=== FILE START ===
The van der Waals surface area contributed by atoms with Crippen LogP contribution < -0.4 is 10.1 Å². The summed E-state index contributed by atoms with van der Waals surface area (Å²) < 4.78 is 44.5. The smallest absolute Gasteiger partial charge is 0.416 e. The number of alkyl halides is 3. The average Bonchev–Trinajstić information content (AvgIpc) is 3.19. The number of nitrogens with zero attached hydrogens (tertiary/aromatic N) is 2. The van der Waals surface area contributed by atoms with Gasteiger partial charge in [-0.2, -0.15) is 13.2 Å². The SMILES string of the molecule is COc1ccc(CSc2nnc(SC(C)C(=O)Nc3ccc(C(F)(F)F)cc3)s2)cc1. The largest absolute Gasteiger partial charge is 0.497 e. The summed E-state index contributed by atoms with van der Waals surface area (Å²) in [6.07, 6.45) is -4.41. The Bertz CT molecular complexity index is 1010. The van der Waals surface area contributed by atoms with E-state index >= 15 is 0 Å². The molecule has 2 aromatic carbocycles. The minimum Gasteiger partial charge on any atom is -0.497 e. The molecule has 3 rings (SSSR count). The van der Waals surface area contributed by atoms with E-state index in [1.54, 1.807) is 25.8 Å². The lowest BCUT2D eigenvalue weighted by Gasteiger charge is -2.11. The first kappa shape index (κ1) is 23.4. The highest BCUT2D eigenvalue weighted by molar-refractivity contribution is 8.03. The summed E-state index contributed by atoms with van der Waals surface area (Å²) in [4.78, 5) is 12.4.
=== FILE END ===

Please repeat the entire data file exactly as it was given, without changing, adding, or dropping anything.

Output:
The van der Waals surface area contributed by atoms with Crippen LogP contribution < -0.4 is 10.1 Å². The summed E-state index contributed by atoms with van der Waals surface area (Å²) < 4.78 is 44.5. The smallest absolute Gasteiger partial charge is 0.416 e. The number of alkyl halides is 3. The average Bonchev–Trinajstić information content (AvgIpc) is 3.19. The number of nitrogens with zero attached hydrogens (tertiary/aromatic N) is 2. The van der Waals surface area contributed by atoms with Gasteiger partial charge in [-0.2, -0.15) is 13.2 Å². The SMILES string of the molecule is COc1ccc(CSc2nnc(SC(C)C(=O)Nc3ccc(C(F)(F)F)cc3)s2)cc1. The largest absolute Gasteiger partial charge is 0.497 e. The summed E-state index contributed by atoms with van der Waals surface area (Å²) in [6.07, 6.45) is -4.41. The Bertz CT molecular complexity index is 1010. The van der Waals surface area contributed by atoms with E-state index >= 15 is 0 Å². The molecule has 2 aromatic carbocycles. The minimum Gasteiger partial charge on any atom is -0.497 e. The molecule has 3 rings (SSSR count). The van der Waals surface area contributed by atoms with E-state index in [1.54, 1.807) is 25.8 Å². The lowest BCUT2D eigenvalue weighted by Gasteiger charge is -2.11. The first kappa shape index (κ1) is 23.4. The highest BCUT2D eigenvalue weighted by molar-refractivity contribution is 8.03. The summed E-state index contributed by atoms with van der Waals surface area (Å²) in [4.78, 5) is 12.4.